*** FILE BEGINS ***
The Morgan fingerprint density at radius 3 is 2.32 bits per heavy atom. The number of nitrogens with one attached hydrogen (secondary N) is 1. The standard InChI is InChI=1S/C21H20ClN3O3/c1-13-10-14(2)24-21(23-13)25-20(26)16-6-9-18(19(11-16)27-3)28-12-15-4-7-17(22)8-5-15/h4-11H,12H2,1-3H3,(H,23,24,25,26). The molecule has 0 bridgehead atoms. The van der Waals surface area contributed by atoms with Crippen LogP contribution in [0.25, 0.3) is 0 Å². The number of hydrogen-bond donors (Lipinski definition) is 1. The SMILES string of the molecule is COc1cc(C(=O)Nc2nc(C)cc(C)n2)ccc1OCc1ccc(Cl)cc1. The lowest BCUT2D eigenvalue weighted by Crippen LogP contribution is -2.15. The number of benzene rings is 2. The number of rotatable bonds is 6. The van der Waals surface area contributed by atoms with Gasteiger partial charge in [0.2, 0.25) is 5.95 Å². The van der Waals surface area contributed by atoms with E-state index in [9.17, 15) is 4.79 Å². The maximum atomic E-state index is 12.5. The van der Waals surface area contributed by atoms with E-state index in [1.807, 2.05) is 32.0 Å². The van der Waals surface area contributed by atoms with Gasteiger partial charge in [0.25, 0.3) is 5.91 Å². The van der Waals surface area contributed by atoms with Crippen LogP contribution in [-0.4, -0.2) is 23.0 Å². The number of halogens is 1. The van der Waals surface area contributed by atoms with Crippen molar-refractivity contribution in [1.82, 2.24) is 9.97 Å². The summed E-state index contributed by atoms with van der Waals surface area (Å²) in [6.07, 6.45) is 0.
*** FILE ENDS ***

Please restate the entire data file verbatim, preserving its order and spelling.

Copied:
The Morgan fingerprint density at radius 3 is 2.32 bits per heavy atom. The number of nitrogens with one attached hydrogen (secondary N) is 1. The standard InChI is InChI=1S/C21H20ClN3O3/c1-13-10-14(2)24-21(23-13)25-20(26)16-6-9-18(19(11-16)27-3)28-12-15-4-7-17(22)8-5-15/h4-11H,12H2,1-3H3,(H,23,24,25,26). The molecule has 0 bridgehead atoms. The van der Waals surface area contributed by atoms with Crippen LogP contribution in [0.25, 0.3) is 0 Å². The number of hydrogen-bond donors (Lipinski definition) is 1. The SMILES string of the molecule is COc1cc(C(=O)Nc2nc(C)cc(C)n2)ccc1OCc1ccc(Cl)cc1. The lowest BCUT2D eigenvalue weighted by Crippen LogP contribution is -2.15. The number of benzene rings is 2. The number of rotatable bonds is 6. The van der Waals surface area contributed by atoms with Gasteiger partial charge in [0.2, 0.25) is 5.95 Å². The van der Waals surface area contributed by atoms with E-state index in [9.17, 15) is 4.79 Å². The maximum atomic E-state index is 12.5. The van der Waals surface area contributed by atoms with E-state index in [1.807, 2.05) is 32.0 Å². The van der Waals surface area contributed by atoms with Gasteiger partial charge in [0.25, 0.3) is 5.91 Å². The van der Waals surface area contributed by atoms with Crippen LogP contribution in [-0.4, -0.2) is 23.0 Å². The number of halogens is 1. The van der Waals surface area contributed by atoms with Crippen molar-refractivity contribution in [1.82, 2.24) is 9.97 Å². The summed E-state index contributed by atoms with van der Waals surface area (Å²) in [6.07, 6.45) is 0.